A durable mRNA vaccine for COVID-19, which can be kept at fridge temperatures for at least three months, has just passed Phase I trials.
The two-dose vaccine, called ChulaCov19, was developed in Thailand with input from both Thai and international researchers.
The vaccine was made in North America for its first trials, but Thailand is preparing to make it at scale if it passes Phase II and III trials.
The Phase I trial, done on a group of 72 adults, has shown that the vaccine is safe , has mild side effects, and triggers COVID-19 antibodies.
The results of the trial are published in Nature Microbiology.
The currently-used Pfizer and Moderna mRNA vaccines can only be stored at fridge temperatures (2°C – 8°C) for 10 weeks and 30 days, respectively.
Longer than that, and they need temperatures well below zero: at least -15°C for Moderna, and -60°C for Pfizer. This makes them expensive to store and transport, meaning the vaccines are difficult to use in low- and middle-income countries.
Non-mRNA COVID vaccines, like Novavax and AstraZeneca, can be kept in fridges for longer.
“Among approved vaccines, mRNA vaccines have the highest efficacy,” point out the researchers in their paper.
“Building capacity to develop and manufacture mRNA vaccines in low- to middle-income countries is important for the current and future pandemics.”
ChulaCov19 uses the same basic structure as the Pfizer and Moderna vaccines: mRNA, which the body uses to make COVID-19 spike proteins, coated in fatty capsules called lipid nanoparticles.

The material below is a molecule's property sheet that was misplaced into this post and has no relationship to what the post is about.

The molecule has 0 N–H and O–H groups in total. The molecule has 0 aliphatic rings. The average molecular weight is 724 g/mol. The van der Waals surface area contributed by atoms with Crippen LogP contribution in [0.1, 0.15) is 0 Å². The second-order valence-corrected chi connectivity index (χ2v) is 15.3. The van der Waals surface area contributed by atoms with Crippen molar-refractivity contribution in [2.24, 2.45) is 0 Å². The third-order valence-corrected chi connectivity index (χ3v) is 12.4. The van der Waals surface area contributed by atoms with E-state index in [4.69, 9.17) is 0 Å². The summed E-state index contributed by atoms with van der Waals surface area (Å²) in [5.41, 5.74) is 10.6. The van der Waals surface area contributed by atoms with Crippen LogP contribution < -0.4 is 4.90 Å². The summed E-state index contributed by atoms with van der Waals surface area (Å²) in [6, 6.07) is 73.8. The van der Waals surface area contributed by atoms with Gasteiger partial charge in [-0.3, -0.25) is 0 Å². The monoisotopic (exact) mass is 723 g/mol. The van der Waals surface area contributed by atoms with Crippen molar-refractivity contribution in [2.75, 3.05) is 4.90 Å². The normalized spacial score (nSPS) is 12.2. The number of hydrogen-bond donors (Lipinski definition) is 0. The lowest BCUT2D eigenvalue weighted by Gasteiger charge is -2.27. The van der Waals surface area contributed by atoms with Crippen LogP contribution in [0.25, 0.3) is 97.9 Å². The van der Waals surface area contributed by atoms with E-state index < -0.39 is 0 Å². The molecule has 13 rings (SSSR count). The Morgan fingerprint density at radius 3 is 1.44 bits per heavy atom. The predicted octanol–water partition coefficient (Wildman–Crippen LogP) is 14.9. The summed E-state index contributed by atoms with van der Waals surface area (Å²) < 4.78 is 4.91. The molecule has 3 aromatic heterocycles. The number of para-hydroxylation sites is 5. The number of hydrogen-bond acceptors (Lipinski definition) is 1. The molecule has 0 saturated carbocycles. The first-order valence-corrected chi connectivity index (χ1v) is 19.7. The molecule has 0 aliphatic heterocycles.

The researchers state that their vaccine is different from Pfizer’s and Moderna’s in two ways.
First, they use different lipids to make the nanoparticle capsules that encase the mRNA. (For more on mRNA vaccine ingredients, read our explainer.)
Second, ChulaCov19 isn’t “prefusion stabilised”: this is a property that helps the spike proteins, once formed in the human body, to properly take shape.
Despite lacking this stabilisation, lab tests on participants’ blood showed that the highest dose of ChulaCov19 (50 micrograms) produced more antibodies than the Pfizer vaccine.
While it neutralised the Alpha, Beta, Gamma and Delta variants of SARS-CoV-2 with similar efficacy, the vaccine produced fewer effective antibodies against the Omicron variant of the vaccine. (It was first developed before any of these variants arose.)
Side effects from the trial were largely mild. Most trial participants reported pain at the injection site, while some reported fevers, chills, headaches, joint pain or stiffness, and fatigue. This was more common after the second dose.
ChulaCov19 is now in Phase II clinical trials, where it’s being tested on a larger group of people to see if it works at preventing either infection with, or serious symptoms from, COVID-19.
If these results are favourable, the vaccine will then go through Phase III clinical trials to see if it works in a big cohort.
According to the World Health Organization’s tracker, there are currently 172 COVID-19 vaccines in the clinical phase of development.
Of these, 40 are RNA-based: the second most common type of vaccine in trials. The most common, at 55, is protein subunit vaccines, like the Novavax vaccine.
Ellen Phiddian is a science journalist at Cosmos. She has a BSc (Honours) in chemistry and science communication, and an MSc in science communication, both from the Australian National University.
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